It was when a policeman took them aside on the steps of the 7th century Jokhang temple in Lhasa that the Taylor family realized the extent of the sensitivity of being among the first tourists allowed back into Tibet.
“We’d been on the roof of the Jokhang where you get the panoramic view of the Potala Palace and Barkhor Square and where every tourist takes a bunch of pictures,” said Chris Taylor, an expatriate history teacher in Hong Kong.
“There was no problem for the Chinese tourists, but on our way down, there was a plain-clothed policeman who checked our camera, and he didn’t just check it but zoomed in and looked at every little bit of each photo.
“He stopped at one picture where there were five or six soldiers in the middle distance who I hadn’t even spotted. The policeman was very friendly about it, but there wasn’t any question about it – we had to delete the picture.”
Arriving in Lhasa on April 6, the Taylors were among the first foreign tourists to be allowed into the troubled province after a two-month ban as Tibet had a series of sensitive anniversaries.
After a turbulent year in which tourism has been severely restricted, Beijing has reopened the troubled province to foreigners and aims to draw three million Chinese and foreign tourists in 2009.
For Taylor, his teacher wife Justine, and daughters Molly, 8, and Martha, 10, it was a holiday that had been more than a year in the planning.
They first tried to visit at Easter 2008 but the March riots scuppered their travel plans – and with only days to go before their visit this month, it appeared they might again be shut out.
“On the Monday before we left, we were told by our travel agent. ‘There’s no chance of you getting in.’ Then late on Tuesday I got an email saying ‘You’re in,'” said Taylor.
Tibet was fully reopened to foreign tourists on April 5.
“We went partly to go to see [Mount] Everest as it’s the best time of year to see the mountain when the air is clearest,’ said Taylor, a 41-year-old Briton. ‘But we also wanted to see Lhasa in the context of what’s happened in the past couple of years.
“… I always had slight doubts about the morality of going there. But in terms of personal risk, I think it’s probably safer now than it is ever going to be.
“In Lhasa, there is a big military presence and there are huge issues to do with that, which I don’t take lightly. But you’d have to be a very brave Tibetan to do anything now because there are armed soldiers everywhere.”
The biggest disappointment of their holiday was the sterile and lifeless atmosphere of the monasteries. “In some cases, it was like looking around a gorgeous museum where monks used to be,” Taylor said.
“The Potala Palace in Lhasa is awesome, but it is totally dead. You have the feeling this used to be an important religious place, but you were just wandering around something that has no life. Then the further you got from Lhasa, the more alive the monasteries are.”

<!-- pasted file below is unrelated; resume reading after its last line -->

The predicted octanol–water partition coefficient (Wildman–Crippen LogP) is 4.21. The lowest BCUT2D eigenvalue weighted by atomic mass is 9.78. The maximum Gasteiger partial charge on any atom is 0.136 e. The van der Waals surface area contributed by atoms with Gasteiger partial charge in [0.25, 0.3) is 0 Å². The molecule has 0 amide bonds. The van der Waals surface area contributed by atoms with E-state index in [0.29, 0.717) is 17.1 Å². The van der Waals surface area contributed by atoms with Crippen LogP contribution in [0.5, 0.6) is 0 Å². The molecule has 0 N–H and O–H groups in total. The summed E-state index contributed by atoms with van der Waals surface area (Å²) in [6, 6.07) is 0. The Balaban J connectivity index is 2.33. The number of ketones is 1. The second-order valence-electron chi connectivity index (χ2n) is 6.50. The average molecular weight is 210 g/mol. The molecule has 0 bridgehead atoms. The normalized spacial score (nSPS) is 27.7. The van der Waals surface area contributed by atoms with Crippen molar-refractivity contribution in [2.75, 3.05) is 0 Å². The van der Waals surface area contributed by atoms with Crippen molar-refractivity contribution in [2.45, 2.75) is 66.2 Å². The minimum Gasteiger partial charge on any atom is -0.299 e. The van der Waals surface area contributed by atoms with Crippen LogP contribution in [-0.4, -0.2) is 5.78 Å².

The absence of tourists also gave Tibet an almost deserted feel. “We were wandering around Lhasa. and there was virtually no one there except Tibetans and pilgrims and a whole bunch of soldiers, of course,” said Taylor.
“Outside Lhasa, there was just no one on the roads. We hardly saw another car and we had [Everest] Base Camp to ourselves, which I think is pretty unusual. It added to the feeling of remoteness.”
Mandarin-speaker Taylor – who has previously led a party of his students to North Korea – said he was uncertain of what to think of Tibet after the holiday, although he believes if anything it made him more sympathetic to Beijing’s viewpoint.
“Lhasa is tightly controlled, because there is a lot of potential for uprising among the monks,” he said. “The further you go from Lhasa, the more it ceased to matter. For people out in the country, it is a question of subsistence, and it might be more important for them to have good roads and good housing.”
“It is true China has put in a lot of money, and it’s also true that China is completely unable to see there are other issues as well,” he said. “They just don’t get all that stuff at all. But I also got the feeling maybe life has got a little better for peasants out in the countryside.”
What left the deepest impression for Taylor, however, was not the soldiers, the monks, or the thorny political issues but rather the sheer drama of the scenery – a majestic landscape that has enthralled travellers for centuries and outlived countless political dynasties.
“I don’t think I have ever been somewhere that I have regretted leaving so much,” Taylor said. “It is like another world entirely, and as soon as you leave, you feel like you really want to be back in the remoteness of it all again.”